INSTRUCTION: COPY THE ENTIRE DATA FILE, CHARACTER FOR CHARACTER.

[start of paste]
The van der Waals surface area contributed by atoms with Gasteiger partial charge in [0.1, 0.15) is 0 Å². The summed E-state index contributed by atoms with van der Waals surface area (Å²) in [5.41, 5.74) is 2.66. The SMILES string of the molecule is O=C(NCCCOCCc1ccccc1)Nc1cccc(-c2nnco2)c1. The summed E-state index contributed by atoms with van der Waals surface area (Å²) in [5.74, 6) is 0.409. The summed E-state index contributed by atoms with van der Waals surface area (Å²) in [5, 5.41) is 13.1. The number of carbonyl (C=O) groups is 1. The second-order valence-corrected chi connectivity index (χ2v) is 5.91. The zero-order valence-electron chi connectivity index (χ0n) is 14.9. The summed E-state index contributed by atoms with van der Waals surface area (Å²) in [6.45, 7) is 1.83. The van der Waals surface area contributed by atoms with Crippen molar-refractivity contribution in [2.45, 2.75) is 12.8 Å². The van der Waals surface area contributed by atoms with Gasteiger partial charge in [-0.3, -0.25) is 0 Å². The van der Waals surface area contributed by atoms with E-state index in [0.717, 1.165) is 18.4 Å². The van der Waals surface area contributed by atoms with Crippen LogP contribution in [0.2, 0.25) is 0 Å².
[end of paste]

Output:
The van der Waals surface area contributed by atoms with Gasteiger partial charge in [0.1, 0.15) is 0 Å². The summed E-state index contributed by atoms with van der Waals surface area (Å²) in [5.41, 5.74) is 2.66. The SMILES string of the molecule is O=C(NCCCOCCc1ccccc1)Nc1cccc(-c2nnco2)c1. The summed E-state index contributed by atoms with van der Waals surface area (Å²) in [5.74, 6) is 0.409. The summed E-state index contributed by atoms with van der Waals surface area (Å²) in [5, 5.41) is 13.1. The number of carbonyl (C=O) groups is 1. The second-order valence-corrected chi connectivity index (χ2v) is 5.91. The zero-order valence-electron chi connectivity index (χ0n) is 14.9. The summed E-state index contributed by atoms with van der Waals surface area (Å²) in [6.45, 7) is 1.83. The van der Waals surface area contributed by atoms with Crippen molar-refractivity contribution in [2.45, 2.75) is 12.8 Å². The van der Waals surface area contributed by atoms with Gasteiger partial charge in [-0.3, -0.25) is 0 Å². The van der Waals surface area contributed by atoms with E-state index in [0.717, 1.165) is 18.4 Å². The van der Waals surface area contributed by atoms with Crippen LogP contribution in [0.2, 0.25) is 0 Å².